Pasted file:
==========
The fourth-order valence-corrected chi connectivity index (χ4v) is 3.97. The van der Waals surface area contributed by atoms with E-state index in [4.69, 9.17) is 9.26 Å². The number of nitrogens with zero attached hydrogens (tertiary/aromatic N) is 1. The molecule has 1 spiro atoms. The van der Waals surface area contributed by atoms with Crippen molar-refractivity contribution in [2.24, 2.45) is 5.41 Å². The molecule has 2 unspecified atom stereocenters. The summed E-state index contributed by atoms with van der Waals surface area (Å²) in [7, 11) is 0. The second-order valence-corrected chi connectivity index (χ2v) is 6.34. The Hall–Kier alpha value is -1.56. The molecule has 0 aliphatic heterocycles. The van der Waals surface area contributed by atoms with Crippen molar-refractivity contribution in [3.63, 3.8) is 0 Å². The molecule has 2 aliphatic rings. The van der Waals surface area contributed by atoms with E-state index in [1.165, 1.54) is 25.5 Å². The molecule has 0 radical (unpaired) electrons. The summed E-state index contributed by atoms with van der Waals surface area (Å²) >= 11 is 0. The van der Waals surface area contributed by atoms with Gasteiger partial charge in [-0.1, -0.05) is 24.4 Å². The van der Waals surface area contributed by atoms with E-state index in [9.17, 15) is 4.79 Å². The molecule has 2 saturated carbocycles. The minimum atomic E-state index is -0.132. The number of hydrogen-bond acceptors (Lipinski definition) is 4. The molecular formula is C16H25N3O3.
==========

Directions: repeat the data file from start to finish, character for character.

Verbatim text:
The fourth-order valence-corrected chi connectivity index (χ4v) is 3.97. The van der Waals surface area contributed by atoms with E-state index in [4.69, 9.17) is 9.26 Å². The number of nitrogens with zero attached hydrogens (tertiary/aromatic N) is 1. The molecule has 1 spiro atoms. The van der Waals surface area contributed by atoms with Crippen molar-refractivity contribution in [2.24, 2.45) is 5.41 Å². The molecule has 2 unspecified atom stereocenters. The summed E-state index contributed by atoms with van der Waals surface area (Å²) in [7, 11) is 0. The second-order valence-corrected chi connectivity index (χ2v) is 6.34. The Hall–Kier alpha value is -1.56. The molecule has 0 aliphatic heterocycles. The van der Waals surface area contributed by atoms with Crippen molar-refractivity contribution in [3.63, 3.8) is 0 Å². The molecule has 2 aliphatic rings. The van der Waals surface area contributed by atoms with E-state index in [1.165, 1.54) is 25.5 Å². The molecule has 0 radical (unpaired) electrons. The summed E-state index contributed by atoms with van der Waals surface area (Å²) >= 11 is 0. The van der Waals surface area contributed by atoms with Gasteiger partial charge in [-0.1, -0.05) is 24.4 Å². The van der Waals surface area contributed by atoms with E-state index in [9.17, 15) is 4.79 Å². The molecule has 2 saturated carbocycles. The minimum atomic E-state index is -0.132. The number of hydrogen-bond acceptors (Lipinski definition) is 4. The molecular formula is C16H25N3O3.